‘Let’s take the scenic route home. My eyes are tired from motorway driving,’ said Greg, giving a tap to his wife’s knee. Shelly grimaced.
‘Don’t forget I’ve got that big council meeting tonight at Ludlow and I need to collect my suit. They’ve got to elect me this time.’
Greg’s mouth settled in a line.
‘That’s a shame. I thought we’d get a take-away and watch a bit of telly. You’re always out these days…’
Shelly checked her make-up in the mirror so she wouldn’t have to reply. They drove in silence down a ribbon of a road, slowing down behind a tractor. Greg swung the car into a rough, muddy layby and switched off the engine.
‘Look at that view.’ Shelly turned her head, feigning interest in the sludge on the hill side.
‘You take a photo and I’ll pour us some tea.’ He shook the flask. Shelly groaned and grabbed his phone. The battery was almost dead. She shivered in the icy chill that swirled round the valley, almost toppling over some hidden rocks as she picked her way through the broken five bar gate to get a better angle. Ever since Greg had taken up landscape painting he’d become obsessed with finding new scenes to copy.
To get a good view of Titterstone Clee, bleak and treeless with treacherous weather changes, Shelly had to clamber over some rocks and up the hillside, muddying the designer trainers she’d bought in Birmingham that morning.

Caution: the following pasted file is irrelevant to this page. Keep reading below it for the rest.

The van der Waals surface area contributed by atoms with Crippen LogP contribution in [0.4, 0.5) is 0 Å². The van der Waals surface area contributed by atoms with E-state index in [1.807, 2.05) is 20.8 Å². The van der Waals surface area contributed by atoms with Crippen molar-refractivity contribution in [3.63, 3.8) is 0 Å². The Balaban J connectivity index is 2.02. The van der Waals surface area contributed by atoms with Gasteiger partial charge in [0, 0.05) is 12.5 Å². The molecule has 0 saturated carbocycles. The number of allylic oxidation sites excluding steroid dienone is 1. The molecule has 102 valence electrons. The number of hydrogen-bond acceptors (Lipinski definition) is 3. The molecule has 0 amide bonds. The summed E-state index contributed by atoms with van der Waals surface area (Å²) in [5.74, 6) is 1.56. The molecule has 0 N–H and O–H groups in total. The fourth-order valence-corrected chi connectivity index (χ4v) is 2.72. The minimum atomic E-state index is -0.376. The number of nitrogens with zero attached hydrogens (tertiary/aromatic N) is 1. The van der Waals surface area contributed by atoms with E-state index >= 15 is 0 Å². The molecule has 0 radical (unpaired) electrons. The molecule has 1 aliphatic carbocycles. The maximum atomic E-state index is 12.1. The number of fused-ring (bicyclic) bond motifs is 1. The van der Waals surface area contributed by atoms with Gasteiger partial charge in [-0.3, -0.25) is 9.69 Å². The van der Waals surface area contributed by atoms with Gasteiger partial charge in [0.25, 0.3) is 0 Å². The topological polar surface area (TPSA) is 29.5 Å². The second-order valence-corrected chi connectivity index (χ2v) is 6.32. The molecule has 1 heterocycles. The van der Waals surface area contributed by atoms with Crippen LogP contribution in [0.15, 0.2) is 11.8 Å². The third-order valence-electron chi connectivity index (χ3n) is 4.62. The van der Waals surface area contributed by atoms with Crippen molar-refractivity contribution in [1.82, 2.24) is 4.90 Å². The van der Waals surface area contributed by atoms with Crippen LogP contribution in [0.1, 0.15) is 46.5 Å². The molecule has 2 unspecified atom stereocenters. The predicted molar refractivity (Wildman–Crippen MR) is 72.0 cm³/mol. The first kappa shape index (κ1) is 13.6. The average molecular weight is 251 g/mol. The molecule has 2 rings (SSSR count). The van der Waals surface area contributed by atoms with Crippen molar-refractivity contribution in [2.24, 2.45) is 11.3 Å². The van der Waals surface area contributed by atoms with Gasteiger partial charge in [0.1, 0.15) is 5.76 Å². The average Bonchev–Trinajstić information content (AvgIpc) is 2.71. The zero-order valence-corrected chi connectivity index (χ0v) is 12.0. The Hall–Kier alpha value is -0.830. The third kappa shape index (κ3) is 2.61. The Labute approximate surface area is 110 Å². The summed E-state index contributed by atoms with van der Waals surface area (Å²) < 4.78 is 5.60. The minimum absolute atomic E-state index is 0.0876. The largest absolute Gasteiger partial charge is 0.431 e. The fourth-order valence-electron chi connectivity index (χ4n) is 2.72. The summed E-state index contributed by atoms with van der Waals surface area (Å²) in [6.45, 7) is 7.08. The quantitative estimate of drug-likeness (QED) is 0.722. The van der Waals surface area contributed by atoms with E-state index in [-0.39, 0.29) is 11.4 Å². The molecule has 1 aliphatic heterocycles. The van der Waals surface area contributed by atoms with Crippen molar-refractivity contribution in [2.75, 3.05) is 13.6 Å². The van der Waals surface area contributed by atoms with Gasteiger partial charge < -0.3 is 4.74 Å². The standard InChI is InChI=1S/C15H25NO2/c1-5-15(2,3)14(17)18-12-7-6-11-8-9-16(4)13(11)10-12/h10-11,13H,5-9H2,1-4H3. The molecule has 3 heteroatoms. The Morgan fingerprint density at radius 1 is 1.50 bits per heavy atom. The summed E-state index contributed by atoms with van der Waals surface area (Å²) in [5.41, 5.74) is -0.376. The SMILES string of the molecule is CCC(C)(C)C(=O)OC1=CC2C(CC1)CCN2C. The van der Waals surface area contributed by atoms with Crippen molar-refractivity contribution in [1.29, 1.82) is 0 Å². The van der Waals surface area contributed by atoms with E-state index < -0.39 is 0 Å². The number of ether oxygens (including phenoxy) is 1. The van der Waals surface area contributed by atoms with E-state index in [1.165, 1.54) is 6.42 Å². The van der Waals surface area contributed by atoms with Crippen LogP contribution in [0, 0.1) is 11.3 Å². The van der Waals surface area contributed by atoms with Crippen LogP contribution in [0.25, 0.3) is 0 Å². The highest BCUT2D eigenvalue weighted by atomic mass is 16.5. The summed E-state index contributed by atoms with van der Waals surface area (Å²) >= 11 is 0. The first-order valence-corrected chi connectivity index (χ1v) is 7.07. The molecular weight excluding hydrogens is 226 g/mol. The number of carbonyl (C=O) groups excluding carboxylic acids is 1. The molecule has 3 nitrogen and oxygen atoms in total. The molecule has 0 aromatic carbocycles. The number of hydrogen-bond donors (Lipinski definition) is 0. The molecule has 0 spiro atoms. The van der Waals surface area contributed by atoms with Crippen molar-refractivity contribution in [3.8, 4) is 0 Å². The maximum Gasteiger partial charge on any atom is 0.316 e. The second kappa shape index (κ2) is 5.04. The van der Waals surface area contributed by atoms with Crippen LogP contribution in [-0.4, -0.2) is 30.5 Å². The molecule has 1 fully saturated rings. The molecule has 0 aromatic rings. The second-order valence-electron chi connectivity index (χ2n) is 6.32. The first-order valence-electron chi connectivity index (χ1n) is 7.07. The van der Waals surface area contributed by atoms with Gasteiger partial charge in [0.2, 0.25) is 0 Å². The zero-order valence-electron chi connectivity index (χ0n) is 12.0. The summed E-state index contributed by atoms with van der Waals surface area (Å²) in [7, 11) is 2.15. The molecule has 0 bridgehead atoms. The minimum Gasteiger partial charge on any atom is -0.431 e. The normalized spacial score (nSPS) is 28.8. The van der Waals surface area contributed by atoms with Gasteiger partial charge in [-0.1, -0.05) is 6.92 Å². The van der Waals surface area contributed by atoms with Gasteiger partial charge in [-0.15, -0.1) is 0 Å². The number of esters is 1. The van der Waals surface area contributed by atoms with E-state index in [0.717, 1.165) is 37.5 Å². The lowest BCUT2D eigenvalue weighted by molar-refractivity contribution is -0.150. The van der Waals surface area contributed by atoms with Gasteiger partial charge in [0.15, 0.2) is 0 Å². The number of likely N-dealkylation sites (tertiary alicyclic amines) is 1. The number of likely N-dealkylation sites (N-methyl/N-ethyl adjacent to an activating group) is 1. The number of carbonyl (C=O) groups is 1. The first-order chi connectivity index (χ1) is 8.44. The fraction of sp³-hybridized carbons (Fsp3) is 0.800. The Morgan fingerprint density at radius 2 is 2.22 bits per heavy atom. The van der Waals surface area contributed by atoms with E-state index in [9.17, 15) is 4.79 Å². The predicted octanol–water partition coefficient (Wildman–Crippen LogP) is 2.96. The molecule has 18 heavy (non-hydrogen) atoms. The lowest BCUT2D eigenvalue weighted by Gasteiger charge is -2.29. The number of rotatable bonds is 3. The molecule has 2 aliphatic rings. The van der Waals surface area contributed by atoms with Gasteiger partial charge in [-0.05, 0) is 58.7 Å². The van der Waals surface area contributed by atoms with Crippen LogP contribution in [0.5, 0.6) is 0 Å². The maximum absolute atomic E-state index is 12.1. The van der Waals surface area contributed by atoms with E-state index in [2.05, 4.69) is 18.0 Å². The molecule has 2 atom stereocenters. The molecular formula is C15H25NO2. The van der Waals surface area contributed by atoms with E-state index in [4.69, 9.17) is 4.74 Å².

‘Ouch, ouch,’ she yelped, rubbing her knee as she tripped. She checked the three pictures, deciding they’d have to do. Rain spluttered onto the glass and she could hear Greg revving the engine. She headed back to the car but at that moment it seemed to evaporate into the mist that was slowly wrapping itself around the bleak landscape. Shelly rubbed her eyes. She shouted her husband’s name. The silence mocked her as she stood spattered in mud, with no coat, no bag, no purse, no money and a dead phone.
‘My God you son of a …..’ The growling wind stole her words.
As the shock wore off, Shelly began to walk quickly, confident that someone would be driving past in a few minutes. A blister was forming on her heel as she strode along the road, dodging the tracks of mud. The darkening of the sky told her it was getting late. Breaking into a half run to get some warmth into her body, she saw headlights appear on the horizon.
‘Thank heaven for that,’ she breathed, clasping her chest.
The driver slowed, and wound down his window.
‘Broken down? His perfect white teeth dominated his face.
‘Long story but I need to get to Ludlow. Please, I’ll pay you when I get home.’
‘Hop in,’ he said. No need to pay.’
When Greg heard the banging on the front door and saw the blue light flashing, he turned off the TV. The police handed him a phone. ‘Is this yours?’